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How to Travel with Another Couple

Maybe you've mastered the art of traveling as a couple. But the same rules don't apply when traveling in a foursome. Back in the '90s, the Spice Girls kindly wrote the rules of engagement for when "2 Become 1," but what about when four become one? The more the merrier should really be amended to the more the hairier. Here's how to double up without doubling down on the drama.

Photograph of two couples jumping.

Itinerary Integration
The key to a stress-free co-coupling vacay is to assure that nothing is compulsory. Once you make the decision to hit a destination in tandem, there's an expectation that group outings will be de rigueur. Proclamations like "We're in Paris; we simply must spend at least one day touring the Louvre and soaking up the arts" can be fighting words. Resist the urge to set the agenda. Instead, seek common ground on your sightseeing wish list and split up the rest of the way.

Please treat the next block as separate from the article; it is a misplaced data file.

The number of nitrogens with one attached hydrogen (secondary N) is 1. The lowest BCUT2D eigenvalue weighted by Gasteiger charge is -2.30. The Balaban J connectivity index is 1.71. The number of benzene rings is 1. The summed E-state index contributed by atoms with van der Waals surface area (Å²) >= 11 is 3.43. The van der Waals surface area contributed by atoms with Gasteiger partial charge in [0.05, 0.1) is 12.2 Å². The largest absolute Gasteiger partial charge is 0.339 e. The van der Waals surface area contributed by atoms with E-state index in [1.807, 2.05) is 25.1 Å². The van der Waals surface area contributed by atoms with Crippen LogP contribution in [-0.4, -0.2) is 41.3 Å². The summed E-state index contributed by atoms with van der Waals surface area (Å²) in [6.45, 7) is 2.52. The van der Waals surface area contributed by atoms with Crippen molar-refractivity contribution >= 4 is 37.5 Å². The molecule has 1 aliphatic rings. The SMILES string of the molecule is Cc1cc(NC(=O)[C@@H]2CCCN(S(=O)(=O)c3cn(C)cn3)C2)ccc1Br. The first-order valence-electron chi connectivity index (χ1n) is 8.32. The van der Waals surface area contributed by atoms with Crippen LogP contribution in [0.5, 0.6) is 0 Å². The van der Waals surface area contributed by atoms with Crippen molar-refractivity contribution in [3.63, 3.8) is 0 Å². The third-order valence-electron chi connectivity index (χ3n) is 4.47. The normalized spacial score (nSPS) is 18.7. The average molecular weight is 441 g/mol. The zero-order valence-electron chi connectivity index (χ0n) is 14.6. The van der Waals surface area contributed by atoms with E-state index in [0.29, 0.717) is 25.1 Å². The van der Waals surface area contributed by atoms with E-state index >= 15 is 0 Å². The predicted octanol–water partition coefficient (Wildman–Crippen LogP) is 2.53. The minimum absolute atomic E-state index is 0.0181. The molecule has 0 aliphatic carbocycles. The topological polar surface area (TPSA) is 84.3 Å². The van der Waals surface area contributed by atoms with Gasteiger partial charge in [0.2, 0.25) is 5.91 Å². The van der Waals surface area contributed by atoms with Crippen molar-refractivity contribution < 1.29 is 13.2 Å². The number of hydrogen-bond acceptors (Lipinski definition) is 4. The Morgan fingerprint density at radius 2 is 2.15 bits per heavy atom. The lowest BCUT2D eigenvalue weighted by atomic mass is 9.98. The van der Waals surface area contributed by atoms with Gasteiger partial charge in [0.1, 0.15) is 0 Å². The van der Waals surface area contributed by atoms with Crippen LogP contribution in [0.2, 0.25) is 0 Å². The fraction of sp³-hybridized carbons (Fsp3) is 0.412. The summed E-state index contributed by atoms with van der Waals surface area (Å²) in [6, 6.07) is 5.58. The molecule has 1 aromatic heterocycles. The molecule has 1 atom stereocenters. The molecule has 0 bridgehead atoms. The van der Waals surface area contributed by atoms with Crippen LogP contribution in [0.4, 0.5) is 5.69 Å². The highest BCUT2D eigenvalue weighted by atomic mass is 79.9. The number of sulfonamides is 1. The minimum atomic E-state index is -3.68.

Dining Deliberation
Deciding where to eat at home can grease the flames of debate. Add another set of palates and a limited time frame to sample the local cuisine and suddenly there's a ravenous debate raging on the trustworthiness of UrbanSpoon ratings versus Zagat restaurant reviews. Avoid a fork fight over who has got the most inspired sea bass in town and achieve dining détente by allowing a third party, perhaps the concierge, to reserve a table for four.

Requisite Relaxation
Much vacation time is spent lazing by the pool, sipping pina coladas and just generally doing nada. The art of sloth increases in complexity when more people are invited into the mix. Staking out one umbrella isn't too difficult, but hunting for a spot to accommodate four can be tricky--especially if you are holidaying in high season. Don't settle for subpar snooze real estate. Decouple and reunite later once you've all had your fill of vitamin D.